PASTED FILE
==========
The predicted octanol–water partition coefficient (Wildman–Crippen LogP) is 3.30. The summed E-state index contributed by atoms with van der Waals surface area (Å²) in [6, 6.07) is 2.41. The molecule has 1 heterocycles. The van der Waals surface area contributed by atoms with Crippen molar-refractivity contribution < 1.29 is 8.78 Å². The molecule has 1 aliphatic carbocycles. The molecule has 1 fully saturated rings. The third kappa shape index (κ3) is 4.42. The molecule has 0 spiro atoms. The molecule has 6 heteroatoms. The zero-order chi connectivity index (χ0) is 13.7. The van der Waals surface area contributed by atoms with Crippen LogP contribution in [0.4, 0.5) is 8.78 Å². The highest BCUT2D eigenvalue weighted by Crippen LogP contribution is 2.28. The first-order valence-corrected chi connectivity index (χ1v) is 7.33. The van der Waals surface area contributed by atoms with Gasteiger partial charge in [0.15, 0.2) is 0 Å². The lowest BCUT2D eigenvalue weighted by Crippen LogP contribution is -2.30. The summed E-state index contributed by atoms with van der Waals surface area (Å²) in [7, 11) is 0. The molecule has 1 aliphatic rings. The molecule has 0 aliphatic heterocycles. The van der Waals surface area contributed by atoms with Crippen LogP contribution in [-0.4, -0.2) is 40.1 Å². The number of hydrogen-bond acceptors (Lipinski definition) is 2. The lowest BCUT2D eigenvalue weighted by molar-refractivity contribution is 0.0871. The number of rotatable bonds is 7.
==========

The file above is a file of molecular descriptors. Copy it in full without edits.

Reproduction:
The predicted octanol–water partition coefficient (Wildman–Crippen LogP) is 3.30. The summed E-state index contributed by atoms with van der Waals surface area (Å²) in [6, 6.07) is 2.41. The molecule has 1 heterocycles. The van der Waals surface area contributed by atoms with Crippen molar-refractivity contribution < 1.29 is 8.78 Å². The molecule has 1 aliphatic carbocycles. The molecule has 1 fully saturated rings. The third kappa shape index (κ3) is 4.42. The molecule has 0 spiro atoms. The molecule has 6 heteroatoms. The zero-order chi connectivity index (χ0) is 13.7. The van der Waals surface area contributed by atoms with Crippen LogP contribution in [0.4, 0.5) is 8.78 Å². The highest BCUT2D eigenvalue weighted by Crippen LogP contribution is 2.28. The first-order valence-corrected chi connectivity index (χ1v) is 7.33. The van der Waals surface area contributed by atoms with Gasteiger partial charge in [0.15, 0.2) is 0 Å². The lowest BCUT2D eigenvalue weighted by Crippen LogP contribution is -2.30. The summed E-state index contributed by atoms with van der Waals surface area (Å²) in [7, 11) is 0. The molecule has 1 aliphatic rings. The molecule has 0 aliphatic heterocycles. The van der Waals surface area contributed by atoms with Crippen LogP contribution in [-0.4, -0.2) is 40.1 Å². The number of hydrogen-bond acceptors (Lipinski definition) is 2. The lowest BCUT2D eigenvalue weighted by molar-refractivity contribution is 0.0871. The number of rotatable bonds is 7.